retirement age in australia

More older Australians are staying in work for longer, creating a new ‘peak’ retirement age, according to a new KPMG report.

Analysis by KPMG Urban Economist, Terry Rawnsley, suggests that Australian workers are retiring at their oldest age since the 1970s. This higher expected retirement age has remained unchanged over the past two years, which suggests a major shift since the Covid pandemic.

  • The expected retirement age for men is now 66.2 (highest since 1972).
  • The expected retirement age for women is now 64.8 (highest since 1971).

Drivers for these changes are increased flexibility in what Rawnsley calls ‘knowledge intensive’ roles, also the increase in working from home which has allowed many older Australians to ‘semi-retire’ or work from home or a holiday location.

Whilst it seems that older workers ‘filled gaps’ during the Covid years, the labour market has since tightened with the return of international migration and growth in the under-55 labour force.

More women are also working full-time with the expected age of retirement from full-time work increasing by 12 months. Somewhat conversely, the later age of retirement for men is seen to have been encouraged by increases in part-time retirement. Rawnsley noted, however, that:

“Even in a tight labour market, we may have reached a plateau in the expected age of retirement, suggesting we cannot expect older workers to continue working longer. This is because we simply can’t find enough older workers to sustain the growth that occurred during the COVID-19 era.”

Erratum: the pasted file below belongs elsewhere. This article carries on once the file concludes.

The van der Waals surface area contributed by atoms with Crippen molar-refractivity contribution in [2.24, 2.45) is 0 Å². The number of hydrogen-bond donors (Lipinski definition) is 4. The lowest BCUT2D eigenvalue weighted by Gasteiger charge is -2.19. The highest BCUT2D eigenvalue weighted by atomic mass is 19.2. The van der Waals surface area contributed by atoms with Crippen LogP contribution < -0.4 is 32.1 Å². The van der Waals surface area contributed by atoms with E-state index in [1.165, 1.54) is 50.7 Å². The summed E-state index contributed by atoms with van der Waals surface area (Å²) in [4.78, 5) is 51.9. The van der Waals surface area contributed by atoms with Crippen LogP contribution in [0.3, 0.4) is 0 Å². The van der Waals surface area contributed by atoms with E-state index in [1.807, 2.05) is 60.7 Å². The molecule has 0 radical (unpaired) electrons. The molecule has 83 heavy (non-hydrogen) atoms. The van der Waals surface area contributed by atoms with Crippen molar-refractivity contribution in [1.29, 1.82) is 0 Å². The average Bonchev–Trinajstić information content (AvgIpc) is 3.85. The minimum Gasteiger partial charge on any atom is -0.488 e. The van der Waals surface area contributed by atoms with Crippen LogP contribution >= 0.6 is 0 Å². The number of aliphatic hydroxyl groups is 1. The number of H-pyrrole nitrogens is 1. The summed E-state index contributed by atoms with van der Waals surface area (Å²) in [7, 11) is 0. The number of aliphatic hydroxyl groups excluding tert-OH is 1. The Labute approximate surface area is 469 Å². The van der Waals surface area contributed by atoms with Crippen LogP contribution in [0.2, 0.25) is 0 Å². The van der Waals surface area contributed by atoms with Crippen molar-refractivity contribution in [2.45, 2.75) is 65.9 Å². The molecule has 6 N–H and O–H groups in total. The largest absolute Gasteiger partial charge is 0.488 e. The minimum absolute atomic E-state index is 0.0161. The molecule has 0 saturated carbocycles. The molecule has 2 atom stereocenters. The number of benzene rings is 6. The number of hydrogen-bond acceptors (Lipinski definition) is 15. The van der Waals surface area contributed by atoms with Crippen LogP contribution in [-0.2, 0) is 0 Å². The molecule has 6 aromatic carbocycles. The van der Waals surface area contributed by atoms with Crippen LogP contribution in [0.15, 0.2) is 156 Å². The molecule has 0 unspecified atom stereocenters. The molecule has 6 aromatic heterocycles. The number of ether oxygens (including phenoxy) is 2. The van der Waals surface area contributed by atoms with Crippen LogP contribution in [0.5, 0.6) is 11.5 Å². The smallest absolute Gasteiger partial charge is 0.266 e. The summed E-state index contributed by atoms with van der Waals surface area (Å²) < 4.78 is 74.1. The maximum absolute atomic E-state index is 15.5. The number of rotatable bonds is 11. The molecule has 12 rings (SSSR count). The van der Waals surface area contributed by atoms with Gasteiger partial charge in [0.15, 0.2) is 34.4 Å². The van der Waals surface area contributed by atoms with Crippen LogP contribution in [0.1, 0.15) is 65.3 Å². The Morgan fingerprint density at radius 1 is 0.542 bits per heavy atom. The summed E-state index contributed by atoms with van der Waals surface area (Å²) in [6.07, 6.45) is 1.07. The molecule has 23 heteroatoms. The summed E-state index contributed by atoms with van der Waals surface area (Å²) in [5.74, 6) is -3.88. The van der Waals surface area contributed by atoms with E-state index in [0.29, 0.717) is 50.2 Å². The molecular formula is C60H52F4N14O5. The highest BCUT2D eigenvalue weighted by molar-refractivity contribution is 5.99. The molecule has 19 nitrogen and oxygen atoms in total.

Benefits of a longer working life

Working longer has more benefits than just the financial ones. There is the sense of contribution, purpose and connection. There are also the health benefits from the social interaction – and the case to be made for keeping your brain active.

The Federal Government has put policies in place to encourage retirees to work longer and to work extra hours. The main change was a $4000 increase to the Work Bonus Credit, which was previously $7800 per annum. This change became permanent on 1 January 2024. We explained these rules in some detail a few weeks ago, so here’s how this bonus works for those who choose to work more.

What does working longer mean for you?

Work is a highly individual matter. Some people love their work and never wish to stop. Others can reach a stage where stepping back, rather than out of the work force is their preferred option. Still others may wish to give up work completely.

And then there are the nearly 40% of retirees whose ability to work has been cut short by ill health or redundancy.

Regardless of your motivation, or need, making the transition to retirement requires a deft mix of emotional, practical and financial decision-making.

Retirement Essentials offers many consultations that can help you to plan, organise and execute your own pathway to retirement. Whether you need assistance to:

Retirement Essentials can offer a relevant, tailored consultation, facilitated by an adviser who will assist you to make your own best decisions.

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